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Oceanography and Marine Biology

An Introduction to Marine Science

David W. Townsend

Publication Date - March 2012

ISBN: 9780878936021

512 pages
Hardcover
9 x 11 inches

In Stock

Retail Price to Students: $175.95

Merges the fundamental physical, chemical, and geological aspects of the marine sciences into a broader framework of marine biology and ecology

Description

Dear Colleagues,

Having taught an introductory ocean science class to more than 5,000 undergraduates over the past 15 years, it has become abundantly clear to me that the majority of my students are more interested in biological aspects of the marine environment than they are in either the oceans' physics or geology. On the other hand, having been a basic research scientist throughout my career, I remain convinced that a fundamental understanding of basic physical sciences is necessary for a deeper appreciation of biology and ecology. And so, over time, my teaching philosophy has evolved to one where I almost trick students into learning basic science. What I mean is, they already appreciate the oceans--the parts of the oceans they have had exposure to, that is--and so we already have their interest. All we need to do is build on that intuitive and still naïve interest and show students why our oceans are, in fact, even more interesting--and important.

Oceanography and Marine Biology preserves the basic elements of the physical, chemical, and geological aspects of the marine sciences, and merges those fundamentals into a broader framework of marine biology and ecology. I have found that this approach works: my class of 350 students fills every semester it is offered, with students on waiting lists to get in. But existing textbooks on oceanography or marine biology address the companion field only cursorily: very few pages in oceanography texts are devoted to marine biology, and vice versa. This new book overcomes that imbalance, bringing these disparate marine science text formats closer together, giving them more equal weight, and introducing more effectively the physical sciences by showing students with everyday examples how such concepts form the foundation upon which to build a better understanding of the marine environment in a changing world.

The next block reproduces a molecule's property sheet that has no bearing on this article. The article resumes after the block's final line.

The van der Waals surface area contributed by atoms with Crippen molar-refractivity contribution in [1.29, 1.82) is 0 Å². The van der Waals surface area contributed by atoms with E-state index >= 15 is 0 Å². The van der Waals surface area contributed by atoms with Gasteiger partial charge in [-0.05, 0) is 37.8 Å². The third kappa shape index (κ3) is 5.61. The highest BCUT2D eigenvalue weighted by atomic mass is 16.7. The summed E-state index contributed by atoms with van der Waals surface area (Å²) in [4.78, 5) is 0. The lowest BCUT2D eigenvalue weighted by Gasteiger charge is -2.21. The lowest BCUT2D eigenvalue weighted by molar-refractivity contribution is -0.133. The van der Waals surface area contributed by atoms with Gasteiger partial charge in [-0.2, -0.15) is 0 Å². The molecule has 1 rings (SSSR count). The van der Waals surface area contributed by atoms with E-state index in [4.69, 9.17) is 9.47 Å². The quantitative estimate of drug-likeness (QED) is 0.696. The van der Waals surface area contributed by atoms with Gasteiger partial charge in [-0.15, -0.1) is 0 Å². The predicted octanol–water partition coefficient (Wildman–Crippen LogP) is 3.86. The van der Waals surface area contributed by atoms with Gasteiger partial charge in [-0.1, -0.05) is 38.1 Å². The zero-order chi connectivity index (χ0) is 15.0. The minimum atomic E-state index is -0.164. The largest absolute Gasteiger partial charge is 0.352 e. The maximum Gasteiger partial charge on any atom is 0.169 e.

I invite you to take a look at the book, and welcome your comments on it.

David W. Townsend


RESOURCES

For the Instructor

Instructor's Resource Library
This resource includes all figures (line-art illustrations and photographs) and tables from the textbook, provided as both high- and low-resolution JPEGs. All have been formatted and optimized for excellent projection quality. Also included are ready-to-use PowerPoint slides of all figures and tables. In addition, the IRL includes suggested answers to the textbook's end-of-chapter discussion questions.

About the Author(s)

David W. Townsend is Professor of Oceanography in the School of Marine Sciences at the University of Maine. He has a longtime affiliation with the University, having completed a B.A. in Zoology there; after pursuing his M.S. (in Marine Science) at Long Island University, he then returned to the University of Maine, earning a Ph.D. in Oceanography. Dr. Townsend has been recognized for his teaching with the College Outstanding Teaching Award (2001) and the Distinguished Maine Professor Award (2006). He has published more than 90 papers, book chapters, and reviews. His research interests include biological oceanography of estuaries and shelf seas; phytoplankton blooms; nutrient dynamics; fisheries oceanography; ecology and population dynamics of larval fishes and zooplankton; plankton ecology and trophodynamics; and coupling of physical and biological processes.

Reviews

"Townsend succeeds very well in providing balanced coverage as he leads students on an exploration of the physical, chemical, and geological fundamentals, and follows through with biological processes and organisms. So, the very inclusive title (all three terms--oceanography, marine biology, and marine science) is appropriate, and courses with any of these titles could use this textbook. The textbook is written in a very engaging style. Throughout, Townsend asks questions and then provides illustrative answers. Oceanography and Marine Biology should provide the thoughtful student with ways to answer the question 'Why is the ocean important?'" --Lisa Campbell, Oceanography

Table of Contents

    1. Early Foundations of the Ocean Sciences
    2. Origins and Connections: Science, the Universe, Earth, and Life
    3. The Ocean Floor: Its Formation and Evolution
    4. Water: Its Chemical and Physical Properties
    5. Atmospheric Circulation and Ocean Currents
    6. Waves and Tides
    7.Introduction to Life in the Sea
    8. The Primary Producers
    9. The Zooplankton
    10. Marine Invertebrates
    11. The Fishes
    12. Marine Environments
    13. Marine Reptiles, Birds, and Mammals
    14. Marine Fisheries and Aquaculture
    15. Human Impacts

    Appendix A. Satellite Remote Sensing
    Appendix B. El Niño and La Niña
    Appendix C. Exploring the Deep, Dark Ocean
    Glossary
    Illustration Credits
    Index

Teaching Resources

For the Instructor

Instructor's Resource Library
This resource includes all figures (line-art illustrations and photographs) and tables from the textbook, provided as both high- and low-resolution JPEGs. All have been formatted and optimized for excellent projection quality. Also included are ready-to-use PowerPoint slides of all figures and tables. In addition, the IRL includes suggested answers to the textbook's end-of-chapter discussion questions.

Related Title

Marine Biology